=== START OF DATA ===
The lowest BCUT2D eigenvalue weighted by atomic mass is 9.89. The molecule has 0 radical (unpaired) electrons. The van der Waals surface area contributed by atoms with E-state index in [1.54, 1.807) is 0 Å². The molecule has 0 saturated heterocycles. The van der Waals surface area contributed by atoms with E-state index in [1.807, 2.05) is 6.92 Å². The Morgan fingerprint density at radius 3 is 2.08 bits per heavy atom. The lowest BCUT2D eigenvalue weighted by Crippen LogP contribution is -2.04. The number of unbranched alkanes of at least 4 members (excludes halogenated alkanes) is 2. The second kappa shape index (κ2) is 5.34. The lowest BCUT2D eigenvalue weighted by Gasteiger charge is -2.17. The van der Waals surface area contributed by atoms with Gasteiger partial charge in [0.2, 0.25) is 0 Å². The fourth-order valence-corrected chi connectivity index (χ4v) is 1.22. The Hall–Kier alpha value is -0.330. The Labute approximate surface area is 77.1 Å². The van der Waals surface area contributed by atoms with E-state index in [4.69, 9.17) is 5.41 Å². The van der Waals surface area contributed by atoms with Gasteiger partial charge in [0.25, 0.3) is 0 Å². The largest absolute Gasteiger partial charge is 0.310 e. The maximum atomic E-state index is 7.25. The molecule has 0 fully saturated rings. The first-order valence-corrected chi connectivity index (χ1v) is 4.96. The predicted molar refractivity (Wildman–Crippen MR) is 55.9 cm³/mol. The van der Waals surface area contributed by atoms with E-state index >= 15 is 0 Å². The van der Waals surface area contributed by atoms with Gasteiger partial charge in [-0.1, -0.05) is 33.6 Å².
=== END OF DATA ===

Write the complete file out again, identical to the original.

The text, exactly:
The lowest BCUT2D eigenvalue weighted by atomic mass is 9.89. The molecule has 0 radical (unpaired) electrons. The van der Waals surface area contributed by atoms with E-state index in [1.54, 1.807) is 0 Å². The molecule has 0 saturated heterocycles. The van der Waals surface area contributed by atoms with E-state index in [1.807, 2.05) is 6.92 Å². The Morgan fingerprint density at radius 3 is 2.08 bits per heavy atom. The lowest BCUT2D eigenvalue weighted by Crippen LogP contribution is -2.04. The number of unbranched alkanes of at least 4 members (excludes halogenated alkanes) is 2. The second kappa shape index (κ2) is 5.34. The lowest BCUT2D eigenvalue weighted by Gasteiger charge is -2.17. The van der Waals surface area contributed by atoms with Gasteiger partial charge in [0.2, 0.25) is 0 Å². The fourth-order valence-corrected chi connectivity index (χ4v) is 1.22. The Hall–Kier alpha value is -0.330. The Labute approximate surface area is 77.1 Å². The van der Waals surface area contributed by atoms with E-state index in [4.69, 9.17) is 5.41 Å². The van der Waals surface area contributed by atoms with Gasteiger partial charge in [0.25, 0.3) is 0 Å². The largest absolute Gasteiger partial charge is 0.310 e. The maximum atomic E-state index is 7.25. The molecule has 0 fully saturated rings. The first-order valence-corrected chi connectivity index (χ1v) is 4.96. The predicted molar refractivity (Wildman–Crippen MR) is 55.9 cm³/mol. The van der Waals surface area contributed by atoms with E-state index >= 15 is 0 Å². The van der Waals surface area contributed by atoms with Gasteiger partial charge in [-0.1, -0.05) is 33.6 Å².